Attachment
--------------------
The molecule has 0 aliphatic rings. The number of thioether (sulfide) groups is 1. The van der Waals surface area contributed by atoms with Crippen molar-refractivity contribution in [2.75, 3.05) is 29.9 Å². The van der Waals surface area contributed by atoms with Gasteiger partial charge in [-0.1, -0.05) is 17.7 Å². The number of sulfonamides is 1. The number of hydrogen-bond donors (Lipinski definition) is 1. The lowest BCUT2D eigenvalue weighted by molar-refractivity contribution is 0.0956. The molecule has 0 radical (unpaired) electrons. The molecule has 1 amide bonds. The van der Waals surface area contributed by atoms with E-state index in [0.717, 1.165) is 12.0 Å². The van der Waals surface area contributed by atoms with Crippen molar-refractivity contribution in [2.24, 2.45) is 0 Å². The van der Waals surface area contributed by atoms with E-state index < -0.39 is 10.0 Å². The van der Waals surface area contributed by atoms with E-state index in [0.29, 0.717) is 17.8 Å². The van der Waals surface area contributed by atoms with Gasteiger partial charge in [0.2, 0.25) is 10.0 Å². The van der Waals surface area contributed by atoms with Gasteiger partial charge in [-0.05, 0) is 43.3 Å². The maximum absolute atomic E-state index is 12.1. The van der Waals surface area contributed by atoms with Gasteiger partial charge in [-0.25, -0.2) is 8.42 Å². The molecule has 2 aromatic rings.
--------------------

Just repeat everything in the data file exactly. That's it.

The molecule has 0 aliphatic rings. The number of thioether (sulfide) groups is 1. The van der Waals surface area contributed by atoms with Crippen molar-refractivity contribution in [2.75, 3.05) is 29.9 Å². The van der Waals surface area contributed by atoms with Gasteiger partial charge in [-0.1, -0.05) is 17.7 Å². The number of sulfonamides is 1. The number of hydrogen-bond donors (Lipinski definition) is 1. The lowest BCUT2D eigenvalue weighted by molar-refractivity contribution is 0.0956. The molecule has 0 radical (unpaired) electrons. The molecule has 1 amide bonds. The van der Waals surface area contributed by atoms with E-state index in [0.717, 1.165) is 12.0 Å². The van der Waals surface area contributed by atoms with Crippen molar-refractivity contribution in [2.24, 2.45) is 0 Å². The van der Waals surface area contributed by atoms with E-state index < -0.39 is 10.0 Å². The van der Waals surface area contributed by atoms with E-state index in [0.29, 0.717) is 17.8 Å². The van der Waals surface area contributed by atoms with Gasteiger partial charge in [0.2, 0.25) is 10.0 Å². The van der Waals surface area contributed by atoms with Gasteiger partial charge in [-0.05, 0) is 43.3 Å². The maximum absolute atomic E-state index is 12.1. The van der Waals surface area contributed by atoms with Gasteiger partial charge in [-0.25, -0.2) is 8.42 Å². The molecule has 2 aromatic rings.